Journey to the mountain of the spirit

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limbing our last mile of along day, we pass a rock painted with an image of the great Buddhist master, Padmasambhava. A white peak of the Shringi Himal appears, lit by late light. We enter a village gateway: bright green fields spread out before us, with clusters of tall trees in spring leaf, monasteries, and stone houses beyond. A cheerful man in bare feet greets us and invites us to his home. His name is Dorje and he belongs to the royal family of Prok.

Our intuition that this village named Prok is a treasured place within beyul, a hidden valley, is confirmed when we chat with our host that evening. It is believed that Padmasambhava, who introduced Buddhism to Tibet in the 8th century, hid many valleys called beyulthroughout the Himalayan region and provided such forces as snowstorms and mist to protect them. These treasured and peaceful valleys would be discovered once the world faced destruction, hatred and lawlessness.

Dorje’s Hotel in Prok where Tsering Bhuti squats by the hearth to cook us rice, dal and greens from their vegetable patch. A cat nestles close to the fire. The BBC reports a climbing number of cases in the US, which is relevant to the family: their elder daughter is a babysitter in New York.

The stone house sheltering us was once the palace of the king of the Nubri valley. Though Dorje was born a prince, he practices as the village amchi (traditional healer). His daughter Jhangchuk, schooled in Kathmandu, alternately consults as a health researcher and gathers fodder in the forest. The kitchen shelves that are chock-full of brass plates and cooking utensils, also hold a TV. We break our discussion of Jhangchuk’s maternal nutrition research to watch the horrors of the corona virus as it is being reported on BBC. The climbing number of cases in the US is relevant to this family: the elder daughter is employed as a babysitter in New York City.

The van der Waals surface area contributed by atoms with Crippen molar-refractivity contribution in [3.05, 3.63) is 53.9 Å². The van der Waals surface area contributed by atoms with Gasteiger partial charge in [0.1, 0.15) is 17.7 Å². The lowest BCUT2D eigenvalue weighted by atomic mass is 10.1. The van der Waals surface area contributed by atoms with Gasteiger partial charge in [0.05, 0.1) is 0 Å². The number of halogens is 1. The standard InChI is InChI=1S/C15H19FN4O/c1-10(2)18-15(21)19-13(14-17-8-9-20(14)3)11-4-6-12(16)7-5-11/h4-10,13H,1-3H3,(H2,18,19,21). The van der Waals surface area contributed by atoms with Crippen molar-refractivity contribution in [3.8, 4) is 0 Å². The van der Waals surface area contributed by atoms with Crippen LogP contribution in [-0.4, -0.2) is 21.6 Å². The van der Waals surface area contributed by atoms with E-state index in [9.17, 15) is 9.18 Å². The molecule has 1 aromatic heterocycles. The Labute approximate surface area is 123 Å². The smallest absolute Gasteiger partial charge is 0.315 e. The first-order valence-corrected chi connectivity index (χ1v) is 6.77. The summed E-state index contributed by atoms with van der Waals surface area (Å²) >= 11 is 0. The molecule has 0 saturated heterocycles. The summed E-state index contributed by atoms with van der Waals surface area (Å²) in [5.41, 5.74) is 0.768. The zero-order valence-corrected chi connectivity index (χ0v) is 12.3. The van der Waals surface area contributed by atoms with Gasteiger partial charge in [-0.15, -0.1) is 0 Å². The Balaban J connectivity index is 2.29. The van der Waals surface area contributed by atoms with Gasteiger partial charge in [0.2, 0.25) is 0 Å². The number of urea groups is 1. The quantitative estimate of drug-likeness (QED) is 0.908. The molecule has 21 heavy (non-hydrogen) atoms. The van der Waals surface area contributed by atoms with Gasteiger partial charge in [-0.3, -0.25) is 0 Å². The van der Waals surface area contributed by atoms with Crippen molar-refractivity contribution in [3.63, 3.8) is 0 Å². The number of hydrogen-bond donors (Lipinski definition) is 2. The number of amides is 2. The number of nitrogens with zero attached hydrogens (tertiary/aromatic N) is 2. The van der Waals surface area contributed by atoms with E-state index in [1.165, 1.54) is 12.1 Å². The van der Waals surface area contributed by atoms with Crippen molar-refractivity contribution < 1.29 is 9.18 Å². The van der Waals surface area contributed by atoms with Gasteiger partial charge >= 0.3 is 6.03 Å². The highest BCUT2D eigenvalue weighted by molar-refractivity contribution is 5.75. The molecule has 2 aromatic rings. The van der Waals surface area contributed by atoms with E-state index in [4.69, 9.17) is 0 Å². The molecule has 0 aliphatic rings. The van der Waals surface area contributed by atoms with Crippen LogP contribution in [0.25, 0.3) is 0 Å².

Dorje at the family altar holding an image of his father, the previous king of Prok.

Traveling with me to Prok is my friend and co-author, photojournalist Thomas Kelly. On the sunlit morning of the next day, Thomas photographs Dorje’s family altar and an image of his father, the king. Dorje shows him his scar from a bear attack and describes how the village was wracked by earthquake. He points out his photo with the Dalai Lama. The conversation deepens our understanding of how lives are led here in Prok. Hardships balanced out by faith: Dorje is reading his prayers when Jhangchuk guides us to a monastery that the community has reinforced with ample cement. Even though the beyul was not spared the earthquake, people here survived.

A principal from a school in Kathmandu joins us. He is on his way to visit his grandpa in a village tucked in the forest high above. In that remote village the elders meditate and live peacefully, and the principal deems it the safest possible refuge from coronavirus.

Looking out over irregular shapes of fields, some just being tilled and others green.

At the end of our tour with Jhangchuk, Thomas and I discuss what to do. We have been trekking for over a week by the time we’ve arrived in Prok. Since Kathmandu has gone under full lockdown over the virus, should we even try to get back to our homes there? What if we were to suggest to our guide and two porters that we should all explore the beyul at least for another week?

But we pack our bags and press on. Weeks later we will both find ourselves thinking back on Prok. And Jhangchuk will be communicating with us by Messenger. She will send a video from a recent ceremony supported by donations collected from the villagers. We will play that video many times, watching the monks of Prok performing masked dances, dancing to keep the corona virus at bay.